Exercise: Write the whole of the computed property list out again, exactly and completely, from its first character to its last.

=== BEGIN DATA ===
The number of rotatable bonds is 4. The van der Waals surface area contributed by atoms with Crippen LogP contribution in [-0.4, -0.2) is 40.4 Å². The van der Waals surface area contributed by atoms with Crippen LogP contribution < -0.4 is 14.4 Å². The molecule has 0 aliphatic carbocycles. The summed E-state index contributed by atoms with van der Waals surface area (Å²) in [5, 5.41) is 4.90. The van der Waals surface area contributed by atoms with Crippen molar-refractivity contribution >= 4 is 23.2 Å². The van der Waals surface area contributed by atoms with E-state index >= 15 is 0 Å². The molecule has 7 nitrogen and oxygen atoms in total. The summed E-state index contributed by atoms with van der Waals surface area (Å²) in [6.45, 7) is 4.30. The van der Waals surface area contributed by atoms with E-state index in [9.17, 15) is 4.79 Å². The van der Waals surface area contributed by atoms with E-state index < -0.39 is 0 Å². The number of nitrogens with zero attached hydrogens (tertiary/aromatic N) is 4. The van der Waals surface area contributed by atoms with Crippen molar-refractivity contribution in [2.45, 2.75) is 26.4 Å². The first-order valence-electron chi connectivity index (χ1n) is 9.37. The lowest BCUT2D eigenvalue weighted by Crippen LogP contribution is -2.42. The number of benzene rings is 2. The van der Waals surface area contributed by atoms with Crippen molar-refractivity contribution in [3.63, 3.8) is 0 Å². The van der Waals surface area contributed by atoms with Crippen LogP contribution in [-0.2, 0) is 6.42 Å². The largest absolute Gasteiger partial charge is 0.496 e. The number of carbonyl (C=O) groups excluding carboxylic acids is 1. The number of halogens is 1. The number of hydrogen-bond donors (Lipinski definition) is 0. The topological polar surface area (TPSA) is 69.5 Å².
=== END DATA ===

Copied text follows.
The number of rotatable bonds is 4. The van der Waals surface area contributed by atoms with Crippen LogP contribution in [-0.4, -0.2) is 40.4 Å². The van der Waals surface area contributed by atoms with Crippen LogP contribution < -0.4 is 14.4 Å². The molecule has 0 aliphatic carbocycles. The summed E-state index contributed by atoms with van der Waals surface area (Å²) in [5, 5.41) is 4.90. The van der Waals surface area contributed by atoms with Crippen molar-refractivity contribution >= 4 is 23.2 Å². The van der Waals surface area contributed by atoms with E-state index >= 15 is 0 Å². The molecule has 7 nitrogen and oxygen atoms in total. The summed E-state index contributed by atoms with van der Waals surface area (Å²) in [6.45, 7) is 4.30. The van der Waals surface area contributed by atoms with E-state index in [9.17, 15) is 4.79 Å². The van der Waals surface area contributed by atoms with E-state index < -0.39 is 0 Å². The number of nitrogens with zero attached hydrogens (tertiary/aromatic N) is 4. The van der Waals surface area contributed by atoms with Crippen molar-refractivity contribution in [2.45, 2.75) is 26.4 Å². The first-order valence-electron chi connectivity index (χ1n) is 9.37. The lowest BCUT2D eigenvalue weighted by Crippen LogP contribution is -2.42. The number of benzene rings is 2. The van der Waals surface area contributed by atoms with Crippen molar-refractivity contribution in [3.63, 3.8) is 0 Å². The van der Waals surface area contributed by atoms with Crippen LogP contribution in [-0.2, 0) is 6.42 Å². The largest absolute Gasteiger partial charge is 0.496 e. The number of carbonyl (C=O) groups excluding carboxylic acids is 1. The number of halogens is 1. The number of hydrogen-bond donors (Lipinski definition) is 0. The topological polar surface area (TPSA) is 69.5 Å².